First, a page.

Schuckman: Rabe knows sweat-on-the-brow coaches fit what QU athletic department needs


New Quincy University men's basketball coach Brad Hoyt listens to the introduction from athletic director Josh Rabe during Tuesday's press conference in the Hall of Fame Room on the QU campus. | Matt Schuckman photo

QUINCY — Experience has provided Josh Rabe with perspective.

During Rabe’s three years as the Quincy University athletic director, the head coach of three of the most high-profile programs on campus has resigned to pursue another coaching opportunity. None of those programs could be considered in the midst of thriving at the time.

So it required Rabe to be strategic in who he hired and why he hired them.

“As an administrator, you know when people are thinking about moving on,” Rabe said. “Then you have to do your homework. And then you have to do a time and score assessment. What do we need? What is the current climate here? What do we need to keep moving this thing forward?”

In each instance, Rabe found a commonality.

QU needed a coach willing to put boots to the ground, sweat on their brow and dirt on their hands. In other words, he needed a coach with a work ethic that mirrored his, the kind born from growing up in a family and a community that prides itself on a blue-collar approach.

Courtney Boyd fits that bill. A Keokuk, Iowa, native, Boyd climbed the women’s basketball coaching ladder through effort, ultimately winning an NAIA national championship at Clarke University. In her first season at QU, she made the Hawks more competitive by the day and is recruiting players with that bulldogged mentality.

Jason Killday fits that bill, too. A Winchester, Ill., native who grew up on the family farm, Killday knows there are no shortcuts to success. Do the work, reap the rewards. It’s how he went from a high school assistant coach to an NCAA Division II offensive coordinator and ultimately QU’s head football coach.

Brad Hoyt is the latest to fit that bill. As men’s basketball coach and athletic director at John Wood Community College the past 13 years, Hoyt poured his heart and soul into everything. He lined the soccer fields. He swept the gym floor. He set up for special events. He learned to run the video board. He did whatever was necessary.

He produced a winner, too, as he guided the Trail Blazers to four NJCAA Division II national tournament berths and a national runner-up finish during his tenure.

“He’s the guy who fit the bill in more ways than one for what we need,” Rabe said.

Rabe knows. He’s paid attention.

Steve Hawkins’ decision to leave after two seasons as the QU head coach didn’t blindside the athletic director or leave him scrambling. He knew who was at the top of his list, who completed his list and who he might hear from once the opening became public.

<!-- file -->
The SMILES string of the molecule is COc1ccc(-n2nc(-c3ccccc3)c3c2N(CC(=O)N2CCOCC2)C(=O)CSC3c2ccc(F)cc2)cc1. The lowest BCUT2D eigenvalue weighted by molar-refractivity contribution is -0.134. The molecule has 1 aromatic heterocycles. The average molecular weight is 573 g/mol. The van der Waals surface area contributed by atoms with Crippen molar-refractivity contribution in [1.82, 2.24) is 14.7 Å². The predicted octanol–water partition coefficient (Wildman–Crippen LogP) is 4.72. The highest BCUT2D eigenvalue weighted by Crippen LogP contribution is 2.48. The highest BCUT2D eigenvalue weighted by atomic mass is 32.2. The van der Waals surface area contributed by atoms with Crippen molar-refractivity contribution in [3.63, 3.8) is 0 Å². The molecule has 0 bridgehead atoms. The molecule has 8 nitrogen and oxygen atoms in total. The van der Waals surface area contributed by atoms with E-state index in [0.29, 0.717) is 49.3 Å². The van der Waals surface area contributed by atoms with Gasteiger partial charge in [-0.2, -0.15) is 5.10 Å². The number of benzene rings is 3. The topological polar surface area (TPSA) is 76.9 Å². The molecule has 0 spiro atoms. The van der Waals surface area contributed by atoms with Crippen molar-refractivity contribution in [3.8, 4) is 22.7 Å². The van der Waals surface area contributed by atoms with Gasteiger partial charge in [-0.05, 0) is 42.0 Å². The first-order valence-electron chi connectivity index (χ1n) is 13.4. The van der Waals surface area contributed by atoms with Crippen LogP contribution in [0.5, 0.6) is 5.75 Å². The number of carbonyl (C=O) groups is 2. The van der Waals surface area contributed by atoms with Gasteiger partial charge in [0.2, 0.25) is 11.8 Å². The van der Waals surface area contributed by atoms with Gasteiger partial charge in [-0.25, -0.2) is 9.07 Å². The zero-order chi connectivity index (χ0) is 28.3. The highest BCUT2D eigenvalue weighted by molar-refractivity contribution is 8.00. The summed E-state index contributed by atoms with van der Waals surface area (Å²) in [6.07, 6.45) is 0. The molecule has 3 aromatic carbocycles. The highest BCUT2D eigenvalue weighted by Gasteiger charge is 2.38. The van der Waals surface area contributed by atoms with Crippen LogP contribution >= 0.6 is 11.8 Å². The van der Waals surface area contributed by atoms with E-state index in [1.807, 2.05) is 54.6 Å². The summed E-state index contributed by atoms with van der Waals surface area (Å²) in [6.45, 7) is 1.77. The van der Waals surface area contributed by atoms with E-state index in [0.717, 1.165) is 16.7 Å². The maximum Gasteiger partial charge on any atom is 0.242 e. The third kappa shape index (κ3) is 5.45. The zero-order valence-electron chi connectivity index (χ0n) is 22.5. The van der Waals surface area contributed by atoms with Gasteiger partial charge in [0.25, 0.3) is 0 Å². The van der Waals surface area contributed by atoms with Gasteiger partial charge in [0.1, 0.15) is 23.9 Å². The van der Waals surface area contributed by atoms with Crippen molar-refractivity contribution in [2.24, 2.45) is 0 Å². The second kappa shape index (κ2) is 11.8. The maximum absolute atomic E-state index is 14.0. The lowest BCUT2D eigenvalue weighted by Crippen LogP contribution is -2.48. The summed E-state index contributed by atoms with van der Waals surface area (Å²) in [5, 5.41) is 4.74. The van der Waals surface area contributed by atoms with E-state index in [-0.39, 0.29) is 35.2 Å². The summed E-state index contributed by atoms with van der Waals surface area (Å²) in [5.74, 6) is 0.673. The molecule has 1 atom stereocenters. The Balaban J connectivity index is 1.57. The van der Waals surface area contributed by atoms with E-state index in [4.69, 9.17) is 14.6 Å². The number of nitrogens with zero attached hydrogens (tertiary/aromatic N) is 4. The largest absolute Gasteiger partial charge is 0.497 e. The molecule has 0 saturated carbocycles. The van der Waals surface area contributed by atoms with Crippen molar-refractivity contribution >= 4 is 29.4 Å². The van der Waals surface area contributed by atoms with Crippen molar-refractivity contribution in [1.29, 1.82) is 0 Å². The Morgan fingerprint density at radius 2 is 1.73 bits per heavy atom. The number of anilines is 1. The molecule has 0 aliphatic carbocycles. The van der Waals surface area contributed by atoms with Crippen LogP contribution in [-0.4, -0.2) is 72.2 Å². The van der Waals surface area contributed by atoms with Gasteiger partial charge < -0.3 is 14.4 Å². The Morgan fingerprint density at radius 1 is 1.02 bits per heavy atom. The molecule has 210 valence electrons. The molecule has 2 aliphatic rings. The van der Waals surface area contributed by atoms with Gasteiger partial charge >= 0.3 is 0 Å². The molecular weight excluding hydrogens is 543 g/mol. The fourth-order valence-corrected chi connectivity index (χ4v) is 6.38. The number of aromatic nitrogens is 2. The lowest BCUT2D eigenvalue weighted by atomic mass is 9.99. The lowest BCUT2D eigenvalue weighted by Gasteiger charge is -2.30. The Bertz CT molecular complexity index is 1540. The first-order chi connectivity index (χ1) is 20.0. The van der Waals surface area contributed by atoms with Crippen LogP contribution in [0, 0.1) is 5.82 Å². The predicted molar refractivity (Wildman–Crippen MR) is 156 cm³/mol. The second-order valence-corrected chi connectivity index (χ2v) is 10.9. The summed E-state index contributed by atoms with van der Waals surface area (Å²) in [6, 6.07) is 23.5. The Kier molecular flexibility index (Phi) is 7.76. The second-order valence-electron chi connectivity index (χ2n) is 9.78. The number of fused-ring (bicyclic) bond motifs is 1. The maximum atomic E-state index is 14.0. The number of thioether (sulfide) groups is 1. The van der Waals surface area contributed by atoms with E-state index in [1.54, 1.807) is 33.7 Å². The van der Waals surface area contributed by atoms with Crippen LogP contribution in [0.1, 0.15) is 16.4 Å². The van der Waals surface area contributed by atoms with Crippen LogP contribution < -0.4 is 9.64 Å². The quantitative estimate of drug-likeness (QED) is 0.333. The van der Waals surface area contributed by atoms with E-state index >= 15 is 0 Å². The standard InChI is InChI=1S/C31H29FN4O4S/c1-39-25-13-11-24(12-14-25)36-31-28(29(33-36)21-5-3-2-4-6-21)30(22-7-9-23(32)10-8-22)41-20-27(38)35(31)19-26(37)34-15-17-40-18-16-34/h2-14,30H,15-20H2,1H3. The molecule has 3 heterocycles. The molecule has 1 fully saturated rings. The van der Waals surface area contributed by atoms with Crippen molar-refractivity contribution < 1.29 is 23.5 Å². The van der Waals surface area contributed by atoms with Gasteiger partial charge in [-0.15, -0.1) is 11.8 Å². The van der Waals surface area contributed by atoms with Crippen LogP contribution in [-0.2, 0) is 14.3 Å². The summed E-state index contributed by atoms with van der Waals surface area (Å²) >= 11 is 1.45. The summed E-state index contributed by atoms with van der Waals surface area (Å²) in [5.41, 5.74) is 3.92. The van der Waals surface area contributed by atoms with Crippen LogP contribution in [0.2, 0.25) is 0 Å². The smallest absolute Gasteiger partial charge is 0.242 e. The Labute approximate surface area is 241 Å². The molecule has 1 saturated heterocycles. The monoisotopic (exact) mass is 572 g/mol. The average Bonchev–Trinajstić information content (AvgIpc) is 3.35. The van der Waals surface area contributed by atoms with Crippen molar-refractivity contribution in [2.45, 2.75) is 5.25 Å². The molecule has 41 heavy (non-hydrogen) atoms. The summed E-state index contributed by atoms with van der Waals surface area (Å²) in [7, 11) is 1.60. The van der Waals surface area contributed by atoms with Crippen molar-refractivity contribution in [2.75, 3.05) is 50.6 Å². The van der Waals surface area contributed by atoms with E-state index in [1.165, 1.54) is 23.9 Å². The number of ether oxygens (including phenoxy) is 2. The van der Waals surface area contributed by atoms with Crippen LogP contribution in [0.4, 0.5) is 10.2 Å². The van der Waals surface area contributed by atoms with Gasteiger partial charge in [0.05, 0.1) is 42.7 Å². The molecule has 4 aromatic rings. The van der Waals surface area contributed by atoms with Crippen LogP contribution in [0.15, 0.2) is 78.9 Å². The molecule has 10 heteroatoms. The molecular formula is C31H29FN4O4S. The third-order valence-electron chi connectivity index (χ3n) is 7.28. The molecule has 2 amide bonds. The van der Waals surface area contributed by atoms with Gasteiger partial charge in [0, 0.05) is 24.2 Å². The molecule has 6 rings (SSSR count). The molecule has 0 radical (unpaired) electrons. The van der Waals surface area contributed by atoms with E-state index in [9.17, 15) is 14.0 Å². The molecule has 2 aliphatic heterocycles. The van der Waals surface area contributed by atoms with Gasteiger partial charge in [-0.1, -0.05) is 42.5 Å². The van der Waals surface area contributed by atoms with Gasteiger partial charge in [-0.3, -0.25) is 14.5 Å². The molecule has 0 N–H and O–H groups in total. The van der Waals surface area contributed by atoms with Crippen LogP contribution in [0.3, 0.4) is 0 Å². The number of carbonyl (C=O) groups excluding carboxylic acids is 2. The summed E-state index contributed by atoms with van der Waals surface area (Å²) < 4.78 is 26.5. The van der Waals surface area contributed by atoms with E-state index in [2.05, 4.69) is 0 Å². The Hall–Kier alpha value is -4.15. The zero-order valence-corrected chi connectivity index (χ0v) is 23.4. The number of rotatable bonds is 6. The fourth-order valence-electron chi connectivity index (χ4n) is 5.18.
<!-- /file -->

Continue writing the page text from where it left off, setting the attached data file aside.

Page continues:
He hadn’t predetermined who he might hire because there may have been no mutual interest, but he knew who he needed to consider.

“You have a short list for every job up and down the hallway,” Rabe said. “You do because you have to.”

It just so happens the person at the top of the short list in each of the last three hires had QU on their short list of jobs they’d consider.

So there was no need for an expansive national search. No need to drag out the hiring process. No need to leave the student-athletes in limbo for longer than necessary.

That doesn’t mean Rabe neglected the fact he needed to do his due diligence in vetting each coach and considering others. His email was filled with resumes shortly after Hawkins left. Agents reached out on behalf of their coaching clients. A vast number of names came across Rabe’s desk and his phone, but none fit the way Hoyt did.

He’s a winner. He’s a hard worker. And he has the ability to generate community-wide interest and community-wide respect immediately.

Plus, he has that bulldogged determination to succeed Boyd, Killday and Rabe all possess.

“I feel strongly that the men’s basketball program here can get itself in position to compete,” Hoyt said. “I really do believe that. The landscape of college basketball has changed, and I feel my skill set fits that. Everything from the timing for me to where the program is currently at to some of the things I bring to the table that can help us make the next step, it just made sense.”

It made perfect sense to Rabe, too, which is why there was no need to wait.

Miss Clipping Out Stories to Save for Later?

Click the Purchase Story button below to order a print of this story. We will print it for you on matte photo paper to keep forever.

Related Articles